Since the seminal contributions of Birch and Medoff (1994) and Birch et al. (1995), the literature has defined HGF in many different ways. Most of these studies tend to agree on using turnover or number of employees to measure growth (see for instance Autio et al. 2000, Secchi 2006, Goedhuys and Sleuwaegen 2010, Capasso et al. 2013, Holzl 2014, Daunfeldt et al. 2014, and Secchi 2006, Haltiwanger et al. 2017). The growth measures using turnover or number of employees are the most available in enterprise surveys worldwide, which make it possible to compare HGFs across countries. We can classify these approaches in two groups: (i) absolute percentage growth (with fixed growth rate or fixed share of top performing firms); (ii) combined growth and initial size measures.

A well-known HGF definition in the first group is provided by OECD (2007). It defines HGF as all enterprises with average annualized growth greater than 20% per annum, over a 3-year period, measured by the number of employees or turnover. Moreover, this definition uses a 10-employee minimum threshold to eliminate firms with a small number of jobs, for which a small change (e.g., 1 job) can lead to high growth rates. This threshold is contested in some circumstances because it can significantly influence the number of HGFs in the dataset.Footnote 14 An advantage of this measure is that it does not impose a limit for the share of top performing firms, which can vary with business cycles. A disadvantage is that the growth rate per se does not take into consideration the differences in initial size, nor relative average differences across countries.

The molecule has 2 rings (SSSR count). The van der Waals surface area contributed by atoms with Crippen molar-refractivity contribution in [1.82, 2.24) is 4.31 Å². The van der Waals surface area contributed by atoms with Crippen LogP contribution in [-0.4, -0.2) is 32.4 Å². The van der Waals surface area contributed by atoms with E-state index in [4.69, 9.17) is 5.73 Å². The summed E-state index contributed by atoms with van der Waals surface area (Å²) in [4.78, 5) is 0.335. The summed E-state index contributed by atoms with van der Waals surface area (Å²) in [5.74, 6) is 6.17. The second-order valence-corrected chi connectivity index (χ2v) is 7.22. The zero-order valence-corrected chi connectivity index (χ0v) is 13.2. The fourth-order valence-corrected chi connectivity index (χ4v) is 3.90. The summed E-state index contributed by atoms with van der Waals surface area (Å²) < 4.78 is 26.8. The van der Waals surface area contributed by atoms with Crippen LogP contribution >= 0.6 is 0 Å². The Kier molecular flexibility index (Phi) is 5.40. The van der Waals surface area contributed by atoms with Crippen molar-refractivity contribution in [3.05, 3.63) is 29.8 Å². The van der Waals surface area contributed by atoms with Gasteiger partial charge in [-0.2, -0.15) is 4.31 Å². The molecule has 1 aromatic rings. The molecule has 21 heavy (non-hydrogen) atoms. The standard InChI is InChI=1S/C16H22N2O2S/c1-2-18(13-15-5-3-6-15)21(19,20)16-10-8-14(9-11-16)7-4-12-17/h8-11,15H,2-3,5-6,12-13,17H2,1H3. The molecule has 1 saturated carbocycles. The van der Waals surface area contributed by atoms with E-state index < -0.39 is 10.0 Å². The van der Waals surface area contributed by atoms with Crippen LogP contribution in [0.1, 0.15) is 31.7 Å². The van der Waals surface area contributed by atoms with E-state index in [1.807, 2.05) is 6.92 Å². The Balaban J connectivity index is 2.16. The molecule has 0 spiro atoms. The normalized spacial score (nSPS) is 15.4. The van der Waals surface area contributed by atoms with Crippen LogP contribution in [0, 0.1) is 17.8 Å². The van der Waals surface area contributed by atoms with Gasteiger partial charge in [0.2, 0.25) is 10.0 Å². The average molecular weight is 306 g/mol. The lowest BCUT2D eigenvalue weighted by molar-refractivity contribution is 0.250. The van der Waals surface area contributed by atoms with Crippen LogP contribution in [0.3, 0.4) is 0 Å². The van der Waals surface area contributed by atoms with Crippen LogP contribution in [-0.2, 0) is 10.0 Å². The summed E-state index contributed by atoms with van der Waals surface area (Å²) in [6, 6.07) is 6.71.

An alternative to the OECD approach is a definition based exclusively on a fixed share of top performing firms, such as the top 1%, 5%, or 10% of highest growing firms in the period. Several studies adopted this measure (Goedhuys and Sleuwaegen 2010, Holzl and Friesenbichler 2010, Lopez-Garcia and Puente 2012, Bjuggren et al. 2013, Capasso et al. 2013, Coad et al. 2014, Secchi 2006, and Daunfeldt et al. 2014). This definition is also based exclusively on the growth rate of the firms but keeps the share of HGFs constant. A drawback of these definitions is that, in case there is an unexpected event where all firms have low growth, it still identifies the top percentile of firms as HGF. The Birch index (Birch 1979) is likely the most well-known HGF definition in the second group, which also considers the initial size of the firm.

Another index, following the aim of controlling for differences in the initial size of firms is provided by Davis, Haltiwanger, and Schuh (1996). This index measures the growth rate of the firm relative to the average size. HGF definitions based on this method also select a given share of firms in the top percentile of the index distribution.Footnote 15

Appendix 2 Dynamics of HGF over time in Tunisia

Table A1 Dynamics of HGF in Tunisia

Appendix 3 Sectoral exposure to NTM shock

Fig. A1

Exposure to import in 2000 based on the average percentile of imports by products imported by firms in each sector

Fig. A2

Share of products facing an increase in NTM barriers based on products imported by a given sector in 2000

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Cruz, M., Baghdadi, L. & Arouri, H. High growth firms and trade linkages: Imports do matter. Small Bus Econ (2021).

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  • High-growth Firms
  • Entrepreneurship
  • Tunisia
  • Trade
  • Imports

JEL Classifications

  • D22
  • F14
  • L26